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stick-on tiles

Pros and Cons of Stick-on Tiles

Tile floors and backsplashes are heavily favored by most homeowners, but for the average DIYer, they also present some of the most daunting remodeling challenges. To avoid the headache but accomplish the look, many people are resorting to alternatives like stick-on tiles. Taken to the extreme, some homeowners have even done complete tile installations, such as peel-and-stick kitchen makeoverswith impressive results.

But even though they’re cheap and quick solutions, are stick-on floor tiles and backsplashes worth the investment, or is it better to spring for the real deal? We’ll look at the argument from both angles by weighing the pros and cons of stick-on tiles.

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stick-on tiles

Pros of Stick-On Tiles 

One of the primary benefits of stick-on tiles is the cost. Although the cost per square foot of peel-and-stick is similar to ceramic tile, ranging anywhere from $.50 to over $25, you’ll usually save on immediate expenses like tools, mortar, and grout.

Anyone can install stick-on tiles with a fair amount of confidence. You’ll eliminate any labor costs and save on materials in most cases, even if you go through some trial-and-error. 

Easy On, Easy Off 

Nearly every installation will force you to shape your tiles as you work around cabinets, windows, and other fixtures. To cut ceramic tile correctly, you need skill, patience, and a particular set of tools. 

By contrast, stick-on vinyl tiles only take a sharp X-Acto knife, a tape measure, and a steady hand to pull off a seamless look. You can also make it look more authentic by running a line of caulk where the backsplash meets the countertop. 

When it comes time to change up the floor or backsplash, taking off stick-on tiles are much faster than removing real tiles. If you’re moving out or you have some minor damage to one of the panels, it’s easy to peel off and replace without doing extensive surface preparation. 

Variety of Materials 

The most common and least expensive stick-on tile is vinyl, which usually costs around $1 per square foot. Vinyl is easy to cut and provides a three-dimensional texture to mimic real tile. 

For a higher-end look, you can find stick-on tiles made with wood, metal, stone, and glass. Hard elements are usually incorporated in thin veneers to reduce the weight, but it’s all you need to have an authentic aesthetic. With the endless array of available colors, materials, and finishes, it’s not hard to find a perfect floor or backsplash match for the rest of your kitchen. 

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Cons of Stick-On Tiles 

Peel-and-stick tiles are becoming more popular as more advanced constructions emerge. But the superiority of real tile reveals itself in many ways, and if you need the highest value from your remodel, it’s a clear choice. Here are a few of the drawbacks to using peel-and-stick tiles. 

Inferior Looks 

You get what you pay for when it comes to stick-on tiles, and although they may last several years, cheap options won’t pull off a perfect imitation of tile, even from a distance.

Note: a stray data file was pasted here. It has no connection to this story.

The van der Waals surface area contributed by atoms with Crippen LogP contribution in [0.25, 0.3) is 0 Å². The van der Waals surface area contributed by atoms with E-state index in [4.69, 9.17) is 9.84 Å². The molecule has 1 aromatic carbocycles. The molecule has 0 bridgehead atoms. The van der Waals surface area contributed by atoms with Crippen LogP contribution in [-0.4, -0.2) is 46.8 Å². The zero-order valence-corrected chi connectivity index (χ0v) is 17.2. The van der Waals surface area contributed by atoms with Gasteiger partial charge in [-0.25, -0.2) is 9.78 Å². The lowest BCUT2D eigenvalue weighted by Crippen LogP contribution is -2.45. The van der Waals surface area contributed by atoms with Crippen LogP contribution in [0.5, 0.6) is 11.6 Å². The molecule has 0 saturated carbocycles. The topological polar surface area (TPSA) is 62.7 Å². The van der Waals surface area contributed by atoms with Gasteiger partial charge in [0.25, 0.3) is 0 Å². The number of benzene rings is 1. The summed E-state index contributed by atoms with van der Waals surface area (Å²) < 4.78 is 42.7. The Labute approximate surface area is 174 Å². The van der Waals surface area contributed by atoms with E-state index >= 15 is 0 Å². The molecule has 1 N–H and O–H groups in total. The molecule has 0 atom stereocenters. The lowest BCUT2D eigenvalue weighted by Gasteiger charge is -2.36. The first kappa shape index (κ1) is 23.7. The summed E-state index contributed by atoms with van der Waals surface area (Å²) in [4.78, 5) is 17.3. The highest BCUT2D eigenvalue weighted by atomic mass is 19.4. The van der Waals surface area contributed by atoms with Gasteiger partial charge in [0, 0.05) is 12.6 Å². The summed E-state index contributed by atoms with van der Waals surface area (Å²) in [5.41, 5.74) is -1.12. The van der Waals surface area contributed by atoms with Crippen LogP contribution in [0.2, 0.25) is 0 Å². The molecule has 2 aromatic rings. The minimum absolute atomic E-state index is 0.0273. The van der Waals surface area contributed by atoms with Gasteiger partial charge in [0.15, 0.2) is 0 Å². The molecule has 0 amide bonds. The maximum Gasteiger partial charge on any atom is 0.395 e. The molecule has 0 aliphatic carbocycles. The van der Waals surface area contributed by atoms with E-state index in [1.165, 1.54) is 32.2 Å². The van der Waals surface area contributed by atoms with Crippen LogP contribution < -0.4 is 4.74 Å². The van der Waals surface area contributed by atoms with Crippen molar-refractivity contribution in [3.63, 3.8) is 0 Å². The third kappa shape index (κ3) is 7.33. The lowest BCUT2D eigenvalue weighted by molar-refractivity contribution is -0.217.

If you use inexpensive stick-on vinyl tiles, there will be a small gap between tiles that will be impossible to conceal completely no matter how precise you are when lining them up. And like luxury vinyl flooring, the texture print under the wear layer likely won’t fool anyone into thinking it’s the real thing. 

Shorter Lifespan 

stick-on tiles

Stick-on tiles last anywhere from five years to over 20 years. It all depends on the material, the quality of the installation, and how much wear and traffic they endure. 

A peel-and-stick alternative will not have the lifespan of tiles. There are gaps between tiles that can allow moisture to seep in, which can present several issues. If water gets behind the panels, you’ll see them shift and separate from the wall over time, and mold has an opportunity to grow behind them in the meantime. 

Some of the more expensive tiles allow you to grout between them for more durability. Still, thin-set mortar is a more powerful adhesive than the backing on peel-and-stick tiles.  

You can use adhesive behind the panels for a stronger hold. But once you start adding that and the grout, it may make sense to put in the extra effort and go with tile. 

Ceramic tiles seal out moisture, and that’s why stick-on options can never fully replace them. Although you can get away with stick-on floor tiles in bedrooms, laundry rooms, and some kitchens, they’re impractical in bathrooms. 

Low Value 

If you’re planning on selling your home, you might want to replace stick-on tiles around the home with upgraded material. Peel-and-stick tiles are unappealing to most homebuyers. They may even look a little closer at the rest of the house if they suspect it’s held together by a ton of DIY fixes. 

Should You Use Stick-On Tiles? 

stick-on tiles

Sometimes you need a change but don’t have the time and money to invest in an extensive remodel. That’s when stick-on tiles can be a fantastic solution. 

Opt for bathroom stick-on wall tiles or kitchen backsplashes for an easy-to-achieve upgrade. When you want to put the most value into your home, take the next step and use real tile. 

Are you ready to put in tile? Set yourself up for a successful installation with Rubi tools. Check out our catalog to find great deals and exceptional value on top-tier tile cutters, polishers, blades, and more. 

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